These young Tanzanians know what it is like to feel excluded because of an HIV diagnosis. Now, they’re countering stigma and misconceptions about living with HIV in their communities.
Amina Mohamedy was born with HIV, but her family didn’t tell her until her she was in high school. Upon finding out, she was faced with a tough decision: should she tell her classmates or keep quiet about it? At school, they had been taught that HIV was contracted during unprotected sex and now, Amina was concerned that the news would shatter her reputation.
Amina decided she didn’t want to hide. “It was hard to tell them, but I had to because I want to help other young people with HIV. In order to help others, I must be open myself,” she says.
Despite her fears, Amina’s friends and fellow students were supportive and encouraged her to help other young Tanzanians living with HIV.
For the past three years, 22-year-old Amina has been helping tackle stigma in the community by reaching out to other young people living with HIV in Dar es Salaam. She’s part of the youth organisation Network of Young People Living with HIV and AIDS (NYP+), a volunteer team of 34 adolescents and young people aged 10 to 24 — the majority of whom are HIV-positive.
Countering stigma and encouraging treatment
In the mornings, volunteers assemble in NYP+’s tiny office, almost hidden in a densely populated neighbourhood where sand whirls through the streets and the scorching sun makes people retreat to the shade. Nevertheless, Amina and her fellow volunteers prepare to journey out into the heat to visit health clinics throughout the city to talk to patients.
The volunteers fight stigma by helping young people living with HIV face their own insecurities and begin antiretroviral therapy. Local health workers often call them to assist with counselling as the young volunteers can communicate more openly with Dar es Salaam’s youth.
“We know the kind of difficulties that young people face, and it makes it easier for us to help them,” says Amina, who is currently volunteering as the organisation’s secretary.
According to UNICEF, adolescents and young people represent a growing share of people living with HIV globally, and new infections continue as few adolescents go for HIV testing to learn their status. Countries in Eastern and Southern Africa are most affected by HIV, and recent data shows that only 19 percent of adolescent girls (ages 15-19) and 14 percent of adolescent boys (ages 15-19) in this region have been tested for HIV and received their results during the past year.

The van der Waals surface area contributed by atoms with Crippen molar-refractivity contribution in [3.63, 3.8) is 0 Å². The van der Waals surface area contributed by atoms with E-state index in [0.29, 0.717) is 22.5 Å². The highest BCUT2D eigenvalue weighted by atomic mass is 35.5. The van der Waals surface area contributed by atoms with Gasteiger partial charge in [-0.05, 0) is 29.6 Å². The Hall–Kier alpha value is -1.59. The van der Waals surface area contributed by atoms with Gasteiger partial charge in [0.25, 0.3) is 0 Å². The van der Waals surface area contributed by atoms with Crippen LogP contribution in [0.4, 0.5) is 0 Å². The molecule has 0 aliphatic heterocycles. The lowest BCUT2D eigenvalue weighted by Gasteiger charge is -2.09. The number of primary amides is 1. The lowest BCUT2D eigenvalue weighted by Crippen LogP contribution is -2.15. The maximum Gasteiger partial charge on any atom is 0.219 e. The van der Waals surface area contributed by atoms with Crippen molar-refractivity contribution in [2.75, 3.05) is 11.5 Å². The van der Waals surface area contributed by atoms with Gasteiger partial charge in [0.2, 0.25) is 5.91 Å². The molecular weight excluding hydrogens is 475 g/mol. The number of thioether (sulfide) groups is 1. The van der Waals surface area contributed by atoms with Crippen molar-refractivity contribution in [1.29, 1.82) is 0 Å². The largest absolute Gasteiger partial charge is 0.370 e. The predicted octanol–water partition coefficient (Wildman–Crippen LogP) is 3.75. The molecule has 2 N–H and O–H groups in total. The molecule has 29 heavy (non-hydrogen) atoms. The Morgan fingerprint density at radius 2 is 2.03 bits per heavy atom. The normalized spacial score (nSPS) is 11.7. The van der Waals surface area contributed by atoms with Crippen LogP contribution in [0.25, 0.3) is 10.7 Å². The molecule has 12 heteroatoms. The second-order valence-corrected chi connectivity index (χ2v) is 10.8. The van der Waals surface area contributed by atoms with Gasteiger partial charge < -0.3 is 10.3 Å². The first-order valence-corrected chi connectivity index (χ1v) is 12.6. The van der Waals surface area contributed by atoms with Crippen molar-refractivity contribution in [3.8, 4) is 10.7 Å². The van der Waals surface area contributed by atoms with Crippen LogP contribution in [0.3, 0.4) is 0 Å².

By reaching out to young people diagnosed with HIV at the clinics and later meeting with them in their homes, more adolescents and young people have gone for check-ups and have started treatment, Amina says.
When Amiri — another volunteer with NYP+ who works in the outreach team — discovered that he was HIV positive as a 14-year-old, he began to fear that his entire community and friends would turn their backs on him. He most of all wanted to hide.
“It was very difficult to deal with as a teenager. Young people are ashamed of being HIV positive, and they are afraid to be discriminated [against] if they are open about it. So, keep it a secret is a common thing,” he says.
Apart from a small amount of compensation to cover their transport, members of the network work for free — but to Amiri the social gains far outweigh the personal workload. Working with fellow young people to educate his community gives him a sense of purpose. He dreams of living in a society where an HIV diagnosis is not seen as a hindrance to a good life.
And joining NYP+ hasn’t just helped Amiri transform other people’s lives, it has transformed his life as well. “I didn’t know the reason for taking medicine,” explains Amiri. He had been previously unaware that antiretroviral therapy can grant you a healthy and near-normal life. “Now that I am using it, I have more energy,” he says.
Despite his progress, Amiri is still wary of sharing his status more widely with his community. But, he can be frank with his family and his fellow volunteers. “I can speak to them without fear,” he says.
Amina agrees. She doesn’t believe the wicked rumours she overheard at a young age that HIV is a death sentence.
“I don’t think HIV will make you die fast. Look at me — I am now 22 years old and healthy,” she says and smiles out towards the street as she prepares for her day helping others overcome HIV stigma.
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